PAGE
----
Course Hero. "Electra Study Guide." Course Hero. 15 Sep. 2016. Web. 1 June 2020. <https://www.coursehero.com/lit/Electra/>.
Course Hero. (2016, September 15). Electra Study Guide. In Course Hero. Retrieved June 1, 2020, from https://www.coursehero.com/lit/Electra/
(Course Hero, 2016)
Course Hero. "Electra Study Guide." September 15, 2016. Accessed June 1, 2020. https://www.coursehero.com/lit/Electra/.
Course Hero, "Electra Study Guide," September 15, 2016, accessed June 1, 2020, https://www.coursehero.com/lit/Electra/.
Course Hero Literature Instructor Russell Jaffe provides an in-depth summary and analysis of Stasimon 3 of Sophocles's play Electra.
In its ode, the chorus wonders why humans do not care for their parents as birds do. It calls Electra "noble," "wise," and "best of daughters" for daring to "brave the storm alone" against her father's enemies. The chorus wishes to see her "raised in might and wealth above [her] foes" for doing Zeus's will.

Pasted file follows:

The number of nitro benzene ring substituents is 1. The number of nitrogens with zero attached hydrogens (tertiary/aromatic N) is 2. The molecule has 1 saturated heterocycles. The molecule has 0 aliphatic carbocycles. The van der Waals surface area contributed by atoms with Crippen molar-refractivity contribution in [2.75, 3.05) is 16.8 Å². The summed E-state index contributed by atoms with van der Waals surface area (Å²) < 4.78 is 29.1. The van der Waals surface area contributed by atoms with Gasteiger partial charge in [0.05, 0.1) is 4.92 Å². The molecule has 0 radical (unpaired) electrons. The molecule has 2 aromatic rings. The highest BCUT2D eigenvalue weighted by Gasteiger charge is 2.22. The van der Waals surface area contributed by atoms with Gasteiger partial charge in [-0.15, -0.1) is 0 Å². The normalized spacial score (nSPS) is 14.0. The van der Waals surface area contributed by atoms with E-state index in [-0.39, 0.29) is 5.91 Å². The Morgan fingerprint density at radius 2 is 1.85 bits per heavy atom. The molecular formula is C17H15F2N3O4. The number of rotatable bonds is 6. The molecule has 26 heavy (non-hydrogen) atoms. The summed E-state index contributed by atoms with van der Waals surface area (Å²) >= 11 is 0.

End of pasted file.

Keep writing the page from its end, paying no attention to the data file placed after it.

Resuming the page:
By "son of Atreus" the chorus means Agamemnon. The chorus is sending a message to Agamemnon in the Underworld that his house is in disorder and Electra stands alone against his enemies.
It is clear from this ode that the chorus is completely in Electra's camp, which is interesting given that the chorus initially urged Electra to restrain her grief and vengeance. It sympathizes with her solitary position, calls her "wise" (in contrast to Chrysothemis who believes that Electra is acting unwisely), and praises her for her loyalty to her father. This loyalty is in line with the natural laws that command children to honor their parents. By being loyal to Agamemnon, the chorus feels Electra shows "piety towards Zeus" and will earn "the noblest renown."